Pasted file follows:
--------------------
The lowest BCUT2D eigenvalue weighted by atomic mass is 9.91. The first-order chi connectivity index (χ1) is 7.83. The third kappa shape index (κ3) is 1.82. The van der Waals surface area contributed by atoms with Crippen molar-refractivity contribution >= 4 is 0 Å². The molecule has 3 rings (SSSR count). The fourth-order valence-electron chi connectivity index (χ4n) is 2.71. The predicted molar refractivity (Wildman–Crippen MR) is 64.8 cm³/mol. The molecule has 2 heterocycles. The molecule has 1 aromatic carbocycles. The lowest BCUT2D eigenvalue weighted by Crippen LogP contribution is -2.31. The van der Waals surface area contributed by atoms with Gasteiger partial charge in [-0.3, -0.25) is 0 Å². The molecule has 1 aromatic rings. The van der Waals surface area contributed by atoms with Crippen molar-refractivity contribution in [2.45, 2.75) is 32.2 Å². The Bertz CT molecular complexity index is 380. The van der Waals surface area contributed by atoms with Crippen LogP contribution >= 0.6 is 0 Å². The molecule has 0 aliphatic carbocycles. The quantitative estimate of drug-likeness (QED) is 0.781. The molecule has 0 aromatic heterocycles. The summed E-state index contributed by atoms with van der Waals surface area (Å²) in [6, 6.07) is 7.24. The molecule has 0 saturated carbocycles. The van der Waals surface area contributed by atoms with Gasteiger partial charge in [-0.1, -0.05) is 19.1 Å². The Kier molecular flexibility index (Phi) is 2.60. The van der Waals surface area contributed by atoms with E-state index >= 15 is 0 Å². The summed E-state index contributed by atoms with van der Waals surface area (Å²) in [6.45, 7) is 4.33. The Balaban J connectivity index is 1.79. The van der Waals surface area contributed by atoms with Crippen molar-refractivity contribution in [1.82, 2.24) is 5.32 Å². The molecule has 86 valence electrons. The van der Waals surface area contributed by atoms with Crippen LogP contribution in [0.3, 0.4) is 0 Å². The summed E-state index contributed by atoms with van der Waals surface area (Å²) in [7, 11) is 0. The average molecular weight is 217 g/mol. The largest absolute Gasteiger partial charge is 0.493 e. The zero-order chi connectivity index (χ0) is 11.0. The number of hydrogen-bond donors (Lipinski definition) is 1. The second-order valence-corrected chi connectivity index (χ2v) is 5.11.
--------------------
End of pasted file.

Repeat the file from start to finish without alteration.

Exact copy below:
The lowest BCUT2D eigenvalue weighted by atomic mass is 9.91. The first-order chi connectivity index (χ1) is 7.83. The third kappa shape index (κ3) is 1.82. The van der Waals surface area contributed by atoms with Crippen molar-refractivity contribution >= 4 is 0 Å². The molecule has 3 rings (SSSR count). The fourth-order valence-electron chi connectivity index (χ4n) is 2.71. The predicted molar refractivity (Wildman–Crippen MR) is 64.8 cm³/mol. The molecule has 2 heterocycles. The molecule has 1 aromatic carbocycles. The lowest BCUT2D eigenvalue weighted by Crippen LogP contribution is -2.31. The van der Waals surface area contributed by atoms with Gasteiger partial charge in [-0.3, -0.25) is 0 Å². The molecule has 1 aromatic rings. The van der Waals surface area contributed by atoms with Crippen molar-refractivity contribution in [2.45, 2.75) is 32.2 Å². The Bertz CT molecular complexity index is 380. The van der Waals surface area contributed by atoms with Crippen LogP contribution >= 0.6 is 0 Å². The molecule has 0 aliphatic carbocycles. The quantitative estimate of drug-likeness (QED) is 0.781. The molecule has 0 aromatic heterocycles. The summed E-state index contributed by atoms with van der Waals surface area (Å²) in [6, 6.07) is 7.24. The molecule has 0 saturated carbocycles. The van der Waals surface area contributed by atoms with Gasteiger partial charge in [-0.1, -0.05) is 19.1 Å². The Kier molecular flexibility index (Phi) is 2.60. The van der Waals surface area contributed by atoms with E-state index >= 15 is 0 Å². The summed E-state index contributed by atoms with van der Waals surface area (Å²) in [6.45, 7) is 4.33. The Balaban J connectivity index is 1.79. The van der Waals surface area contributed by atoms with Crippen molar-refractivity contribution in [1.82, 2.24) is 5.32 Å². The molecule has 86 valence electrons. The van der Waals surface area contributed by atoms with Crippen LogP contribution in [0.3, 0.4) is 0 Å². The summed E-state index contributed by atoms with van der Waals surface area (Å²) in [7, 11) is 0. The average molecular weight is 217 g/mol. The largest absolute Gasteiger partial charge is 0.493 e. The zero-order chi connectivity index (χ0) is 11.0. The number of hydrogen-bond donors (Lipinski definition) is 1. The second-order valence-corrected chi connectivity index (χ2v) is 5.11.